By Asiel Sepúlveda
With funds provided by Santander Bank, N.A., four art history Ph.D. students traveled to Peru, where they explored historic cities and Inca sites and presented papers at a symposium about art, architecture and politics at Pontificia Universidad Católica del Perú in Lima.
“The view in front of the Quespehuara stone is an artistic legacy left by the Inca. … One cannot own or sell this view, nor can it be transported into the gallery; it only exists here. It is part of the geography.”
It was our first day in Cuzco, Perú, the capital of the pre-Hispanic Inca Empire. We stood at the edge of a shallow stream with a massive carved stone at its center. The negative carvings formed a step pyramid motif, believed to resemble a mountain, a common artistic symbol in the pre-Columbian Andes. We wondered what was so special about this rock that merited the miles-long, off-road hike away from beautiful Cuzco. The air was thin and our bodies were trying to cope with the high altitude. Art History Chair Adam Herring seemed unaffected by the environment. He proceeded to cross the stream and began assembling his camera equipment while we sat around to catch our breath and contemplate the site. Soon after, he began photographing the rock from several angles, taking pictures he will use to teach this material to SMU students. I kept wondering about the importance of this rock outside of a city that houses perhaps the finest stone masonry work in the world. Why was this location important to the Inca? What purpose did this rock serve for those who carved it? Why have we come this far to see it?
Curiosity overcame my lack of breath and I decided to cross the stream to where Professor Herring set up his tripod. His view was much better than mine. This was, indeed, no ordinary rock. Not only did it spring out of the center of a stream, source of water and life, but its shape mirrored the mountainous terrain in the distant background. The carved rock was both a sculpture and an abstract depiction of the surrounding landscape. As a visual tool/marker, the stone guided the viewer to see the vistas behind it, to appreciate the magnificence of this place. The trees opened up and with it our vision was expanded. We were exposed to the mountain and the mountain was exposed to us.
The Quespehuara stone, which bears the name of the community where it is located, provides a glimpse of Inca vision. The Inca were abstract thinkers who made sense of their world by transforming nature into symbolic landscapes. They controlled vast territories of land and peoples without cartography or writing. Their maps were drawn on the earth itself, on the rocks and mountains that shaped the Andes. The Quespehuara stone is but one of the thousands of artworks that harnessed nature and transformed it into geography. From here the landscape became a familiar road map. These were maps of vision that connected particular vantage points between valleys and mountain ranges, maps that guided travelers through the vast empire.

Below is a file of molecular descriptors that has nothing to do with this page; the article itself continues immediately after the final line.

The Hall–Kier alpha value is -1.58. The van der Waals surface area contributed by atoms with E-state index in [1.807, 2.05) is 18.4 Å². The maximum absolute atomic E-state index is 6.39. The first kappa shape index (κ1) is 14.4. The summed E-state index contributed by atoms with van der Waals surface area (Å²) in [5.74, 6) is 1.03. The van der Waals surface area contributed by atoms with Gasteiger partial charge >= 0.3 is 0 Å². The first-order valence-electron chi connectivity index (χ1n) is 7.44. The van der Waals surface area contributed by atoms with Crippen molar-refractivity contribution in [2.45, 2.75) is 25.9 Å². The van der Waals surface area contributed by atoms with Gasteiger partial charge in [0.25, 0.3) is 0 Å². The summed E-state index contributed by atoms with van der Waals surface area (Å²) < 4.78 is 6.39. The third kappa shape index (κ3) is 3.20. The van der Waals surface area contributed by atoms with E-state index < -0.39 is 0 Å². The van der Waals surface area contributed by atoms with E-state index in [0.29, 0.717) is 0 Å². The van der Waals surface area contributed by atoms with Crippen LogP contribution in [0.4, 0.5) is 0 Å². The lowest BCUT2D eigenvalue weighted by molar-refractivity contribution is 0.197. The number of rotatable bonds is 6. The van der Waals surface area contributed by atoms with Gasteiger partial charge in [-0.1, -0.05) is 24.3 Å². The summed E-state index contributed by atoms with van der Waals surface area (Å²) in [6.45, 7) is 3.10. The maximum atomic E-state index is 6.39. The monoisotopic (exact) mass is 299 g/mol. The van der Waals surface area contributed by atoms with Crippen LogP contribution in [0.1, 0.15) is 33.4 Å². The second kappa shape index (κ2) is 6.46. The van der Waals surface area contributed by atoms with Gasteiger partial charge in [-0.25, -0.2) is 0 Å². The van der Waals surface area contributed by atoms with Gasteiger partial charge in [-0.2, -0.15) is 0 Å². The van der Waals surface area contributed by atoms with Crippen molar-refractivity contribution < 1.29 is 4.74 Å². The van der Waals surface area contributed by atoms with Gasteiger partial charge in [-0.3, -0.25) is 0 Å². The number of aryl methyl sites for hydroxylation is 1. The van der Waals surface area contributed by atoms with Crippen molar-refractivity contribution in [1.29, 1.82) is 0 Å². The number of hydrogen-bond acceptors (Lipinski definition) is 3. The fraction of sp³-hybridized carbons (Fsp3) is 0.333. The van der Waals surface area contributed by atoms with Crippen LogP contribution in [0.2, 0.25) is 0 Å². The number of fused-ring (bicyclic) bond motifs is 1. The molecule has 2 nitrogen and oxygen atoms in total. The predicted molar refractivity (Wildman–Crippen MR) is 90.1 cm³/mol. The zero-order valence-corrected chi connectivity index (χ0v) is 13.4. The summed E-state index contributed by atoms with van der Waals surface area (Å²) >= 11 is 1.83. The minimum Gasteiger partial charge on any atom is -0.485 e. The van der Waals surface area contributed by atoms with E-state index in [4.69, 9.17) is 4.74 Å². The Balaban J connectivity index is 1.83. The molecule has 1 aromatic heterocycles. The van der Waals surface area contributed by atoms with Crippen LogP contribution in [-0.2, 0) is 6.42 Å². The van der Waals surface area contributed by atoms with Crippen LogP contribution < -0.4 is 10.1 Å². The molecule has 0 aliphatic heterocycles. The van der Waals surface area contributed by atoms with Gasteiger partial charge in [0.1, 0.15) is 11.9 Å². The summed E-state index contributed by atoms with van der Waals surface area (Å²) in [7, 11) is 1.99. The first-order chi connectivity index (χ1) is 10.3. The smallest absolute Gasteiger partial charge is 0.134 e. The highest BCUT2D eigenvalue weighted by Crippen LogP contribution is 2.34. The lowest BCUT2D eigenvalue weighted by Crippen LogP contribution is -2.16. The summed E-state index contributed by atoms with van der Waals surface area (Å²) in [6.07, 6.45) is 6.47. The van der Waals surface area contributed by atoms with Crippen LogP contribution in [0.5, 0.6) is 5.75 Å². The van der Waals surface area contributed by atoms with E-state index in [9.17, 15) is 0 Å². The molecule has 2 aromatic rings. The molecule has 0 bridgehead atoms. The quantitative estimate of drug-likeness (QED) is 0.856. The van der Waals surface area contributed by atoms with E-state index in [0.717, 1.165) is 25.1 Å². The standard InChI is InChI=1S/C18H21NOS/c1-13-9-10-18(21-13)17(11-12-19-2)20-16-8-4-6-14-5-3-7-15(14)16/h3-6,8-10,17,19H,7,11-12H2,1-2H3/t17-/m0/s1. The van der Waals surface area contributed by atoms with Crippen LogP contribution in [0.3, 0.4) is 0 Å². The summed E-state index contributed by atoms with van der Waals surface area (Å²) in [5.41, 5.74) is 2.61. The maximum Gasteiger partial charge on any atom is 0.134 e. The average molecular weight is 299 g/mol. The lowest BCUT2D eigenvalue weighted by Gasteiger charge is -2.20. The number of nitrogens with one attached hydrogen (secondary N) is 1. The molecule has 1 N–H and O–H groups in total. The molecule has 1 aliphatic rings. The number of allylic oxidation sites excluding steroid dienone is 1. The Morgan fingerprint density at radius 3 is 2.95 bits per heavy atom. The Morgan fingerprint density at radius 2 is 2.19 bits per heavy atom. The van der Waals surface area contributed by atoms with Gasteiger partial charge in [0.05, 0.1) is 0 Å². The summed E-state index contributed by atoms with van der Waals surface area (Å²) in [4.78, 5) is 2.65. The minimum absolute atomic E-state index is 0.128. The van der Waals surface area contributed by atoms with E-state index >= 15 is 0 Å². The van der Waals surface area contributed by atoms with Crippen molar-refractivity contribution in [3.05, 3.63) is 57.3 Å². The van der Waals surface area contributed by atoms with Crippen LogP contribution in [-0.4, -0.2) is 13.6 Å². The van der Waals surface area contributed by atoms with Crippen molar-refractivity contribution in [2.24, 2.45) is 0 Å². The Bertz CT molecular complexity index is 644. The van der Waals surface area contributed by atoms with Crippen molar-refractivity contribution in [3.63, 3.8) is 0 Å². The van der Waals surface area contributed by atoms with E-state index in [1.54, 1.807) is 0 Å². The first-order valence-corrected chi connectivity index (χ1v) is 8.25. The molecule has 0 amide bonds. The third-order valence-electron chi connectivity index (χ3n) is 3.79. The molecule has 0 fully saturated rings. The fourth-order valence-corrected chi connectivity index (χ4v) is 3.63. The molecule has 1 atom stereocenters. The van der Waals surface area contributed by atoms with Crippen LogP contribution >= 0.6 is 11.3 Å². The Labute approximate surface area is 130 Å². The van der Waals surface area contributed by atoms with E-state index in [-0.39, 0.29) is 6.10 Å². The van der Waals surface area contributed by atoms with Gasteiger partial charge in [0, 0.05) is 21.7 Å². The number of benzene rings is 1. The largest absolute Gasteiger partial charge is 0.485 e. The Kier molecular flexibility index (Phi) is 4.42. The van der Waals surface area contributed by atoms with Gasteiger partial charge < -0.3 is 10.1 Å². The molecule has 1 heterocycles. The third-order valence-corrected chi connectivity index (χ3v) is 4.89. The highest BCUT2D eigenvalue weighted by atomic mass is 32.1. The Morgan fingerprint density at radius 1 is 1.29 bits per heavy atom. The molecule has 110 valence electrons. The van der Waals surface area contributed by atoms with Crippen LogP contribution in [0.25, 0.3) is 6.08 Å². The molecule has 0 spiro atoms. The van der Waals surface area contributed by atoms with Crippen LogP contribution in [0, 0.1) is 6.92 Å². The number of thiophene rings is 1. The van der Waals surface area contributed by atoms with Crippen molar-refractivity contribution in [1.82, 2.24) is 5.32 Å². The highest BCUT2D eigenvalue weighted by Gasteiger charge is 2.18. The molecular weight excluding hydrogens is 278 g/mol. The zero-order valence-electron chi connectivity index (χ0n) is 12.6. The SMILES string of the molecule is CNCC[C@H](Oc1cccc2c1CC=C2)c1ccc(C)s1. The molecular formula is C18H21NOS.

The view in front of the Quespehuara stone is an artistic legacy left by the Inca. A guided vision. This might be hard for us to comprehend due to our concept of art as a commodity or something for display in a museum. One cannot own or sell this view, nor can it be transported into the gallery; it only exists here. It is part of the geography. The camera can only capture and distort segments of it. At best, we can take the rock home as a digital photograph and isolate it from the landscape in the process.
The Inca were very preoccupied with visions of the landscape. They built cities in the skies so that they could look down at the world. Such could be experienced today at the zenith of Machu Picchu, where the city and its surrounding mountains are constantly breaking into the clouds. One can accurately say “I stand within the clouds” in this exceptional place.
We climbed the equivalent of 160 stories of Incan roads on our second day in the great abandoned city. At the peak of the neighboring mountain, the city turns into a landscape of geometric forms. The sloping terraces make themselves visible through bright pastel greens that contrast with the dense vegetation of Wayna Picchu mountain in the background. As the view extends, the milk-white clouds hug the mountain range, turning those greens into a blue mist. It is quite difficult to take a bad picture of Machu Picchu. The landscape is too grandiose: the geometrically structured terraces, the grey stone buildings, the mountains growing into the sky, the frequent rainbows and the extending green valleys. It is a site of indulging vision, a feast for the eyes. Such visions are one of the great achievements of Andean art.
They are able to paint a picture without canvas.
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